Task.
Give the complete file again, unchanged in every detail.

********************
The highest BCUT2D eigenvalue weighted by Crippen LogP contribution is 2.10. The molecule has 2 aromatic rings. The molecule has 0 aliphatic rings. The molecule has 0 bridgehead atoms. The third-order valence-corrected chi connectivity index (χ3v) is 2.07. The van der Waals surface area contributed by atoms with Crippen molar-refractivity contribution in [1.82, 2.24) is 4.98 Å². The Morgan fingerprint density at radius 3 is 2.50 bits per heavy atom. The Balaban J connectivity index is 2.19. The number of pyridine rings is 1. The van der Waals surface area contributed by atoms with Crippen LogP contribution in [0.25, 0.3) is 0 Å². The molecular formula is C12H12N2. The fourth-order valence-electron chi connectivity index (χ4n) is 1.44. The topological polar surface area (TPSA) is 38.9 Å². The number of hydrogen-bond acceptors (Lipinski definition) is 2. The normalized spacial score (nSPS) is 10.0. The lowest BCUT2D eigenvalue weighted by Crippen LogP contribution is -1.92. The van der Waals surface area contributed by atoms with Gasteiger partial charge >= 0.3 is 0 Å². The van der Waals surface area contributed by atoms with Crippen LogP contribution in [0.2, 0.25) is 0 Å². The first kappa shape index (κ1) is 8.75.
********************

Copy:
The highest BCUT2D eigenvalue weighted by Crippen LogP contribution is 2.10. The molecule has 2 aromatic rings. The molecule has 0 aliphatic rings. The molecule has 0 bridgehead atoms. The third-order valence-corrected chi connectivity index (χ3v) is 2.07. The van der Waals surface area contributed by atoms with Crippen molar-refractivity contribution in [1.82, 2.24) is 4.98 Å². The Morgan fingerprint density at radius 3 is 2.50 bits per heavy atom. The Balaban J connectivity index is 2.19. The number of pyridine rings is 1. The van der Waals surface area contributed by atoms with Crippen LogP contribution in [0.25, 0.3) is 0 Å². The molecular formula is C12H12N2. The fourth-order valence-electron chi connectivity index (χ4n) is 1.44. The topological polar surface area (TPSA) is 38.9 Å². The number of hydrogen-bond acceptors (Lipinski definition) is 2. The normalized spacial score (nSPS) is 10.0. The lowest BCUT2D eigenvalue weighted by Crippen LogP contribution is -1.92. The van der Waals surface area contributed by atoms with Gasteiger partial charge >= 0.3 is 0 Å². The van der Waals surface area contributed by atoms with Crippen LogP contribution in [0.2, 0.25) is 0 Å². The first kappa shape index (κ1) is 8.75.